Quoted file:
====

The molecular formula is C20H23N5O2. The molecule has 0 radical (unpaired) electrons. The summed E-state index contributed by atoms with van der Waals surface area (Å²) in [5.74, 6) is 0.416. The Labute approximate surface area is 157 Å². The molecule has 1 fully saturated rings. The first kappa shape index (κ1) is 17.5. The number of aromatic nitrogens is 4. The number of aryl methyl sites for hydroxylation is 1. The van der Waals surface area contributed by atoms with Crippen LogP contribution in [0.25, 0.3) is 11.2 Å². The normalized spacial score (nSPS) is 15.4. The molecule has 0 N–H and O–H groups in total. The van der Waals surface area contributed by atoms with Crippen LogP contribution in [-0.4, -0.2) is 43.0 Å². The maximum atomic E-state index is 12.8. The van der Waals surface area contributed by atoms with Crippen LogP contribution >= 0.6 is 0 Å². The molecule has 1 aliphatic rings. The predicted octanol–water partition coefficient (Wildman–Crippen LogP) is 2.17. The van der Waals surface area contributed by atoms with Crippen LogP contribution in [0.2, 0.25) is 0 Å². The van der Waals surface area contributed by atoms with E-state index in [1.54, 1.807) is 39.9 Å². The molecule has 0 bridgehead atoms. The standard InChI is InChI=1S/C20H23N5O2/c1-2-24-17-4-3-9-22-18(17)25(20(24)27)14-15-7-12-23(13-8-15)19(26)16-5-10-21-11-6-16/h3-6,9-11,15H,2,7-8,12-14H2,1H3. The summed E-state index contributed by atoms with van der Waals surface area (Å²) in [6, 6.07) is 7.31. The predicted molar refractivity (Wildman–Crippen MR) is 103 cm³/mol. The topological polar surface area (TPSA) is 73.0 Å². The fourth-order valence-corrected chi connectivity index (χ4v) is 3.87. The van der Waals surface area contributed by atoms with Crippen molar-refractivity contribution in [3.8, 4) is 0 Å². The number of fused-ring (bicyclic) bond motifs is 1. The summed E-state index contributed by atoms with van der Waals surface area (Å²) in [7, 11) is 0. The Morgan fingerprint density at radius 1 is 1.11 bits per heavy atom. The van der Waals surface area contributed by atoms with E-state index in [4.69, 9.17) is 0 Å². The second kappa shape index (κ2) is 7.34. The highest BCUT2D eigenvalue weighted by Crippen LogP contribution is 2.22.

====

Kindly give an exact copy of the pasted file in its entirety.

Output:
The molecular formula is C20H23N5O2. The molecule has 0 radical (unpaired) electrons. The summed E-state index contributed by atoms with van der Waals surface area (Å²) in [5.74, 6) is 0.416. The Labute approximate surface area is 157 Å². The molecule has 1 fully saturated rings. The first kappa shape index (κ1) is 17.5. The number of aromatic nitrogens is 4. The number of aryl methyl sites for hydroxylation is 1. The van der Waals surface area contributed by atoms with Crippen LogP contribution in [0.25, 0.3) is 11.2 Å². The normalized spacial score (nSPS) is 15.4. The molecule has 0 N–H and O–H groups in total. The van der Waals surface area contributed by atoms with Crippen LogP contribution in [-0.4, -0.2) is 43.0 Å². The maximum atomic E-state index is 12.8. The van der Waals surface area contributed by atoms with Crippen LogP contribution >= 0.6 is 0 Å². The molecule has 1 aliphatic rings. The predicted octanol–water partition coefficient (Wildman–Crippen LogP) is 2.17. The van der Waals surface area contributed by atoms with Crippen LogP contribution in [0.2, 0.25) is 0 Å². The van der Waals surface area contributed by atoms with E-state index in [1.54, 1.807) is 39.9 Å². The molecule has 0 bridgehead atoms. The standard InChI is InChI=1S/C20H23N5O2/c1-2-24-17-4-3-9-22-18(17)25(20(24)27)14-15-7-12-23(13-8-15)19(26)16-5-10-21-11-6-16/h3-6,9-11,15H,2,7-8,12-14H2,1H3. The summed E-state index contributed by atoms with van der Waals surface area (Å²) in [6, 6.07) is 7.31. The predicted molar refractivity (Wildman–Crippen MR) is 103 cm³/mol. The topological polar surface area (TPSA) is 73.0 Å². The fourth-order valence-corrected chi connectivity index (χ4v) is 3.87. The van der Waals surface area contributed by atoms with Crippen molar-refractivity contribution in [3.8, 4) is 0 Å². The number of fused-ring (bicyclic) bond motifs is 1. The summed E-state index contributed by atoms with van der Waals surface area (Å²) in [7, 11) is 0. The Morgan fingerprint density at radius 1 is 1.11 bits per heavy atom. The van der Waals surface area contributed by atoms with E-state index in [4.69, 9.17) is 0 Å². The second kappa shape index (κ2) is 7.34. The highest BCUT2D eigenvalue weighted by Crippen LogP contribution is 2.22.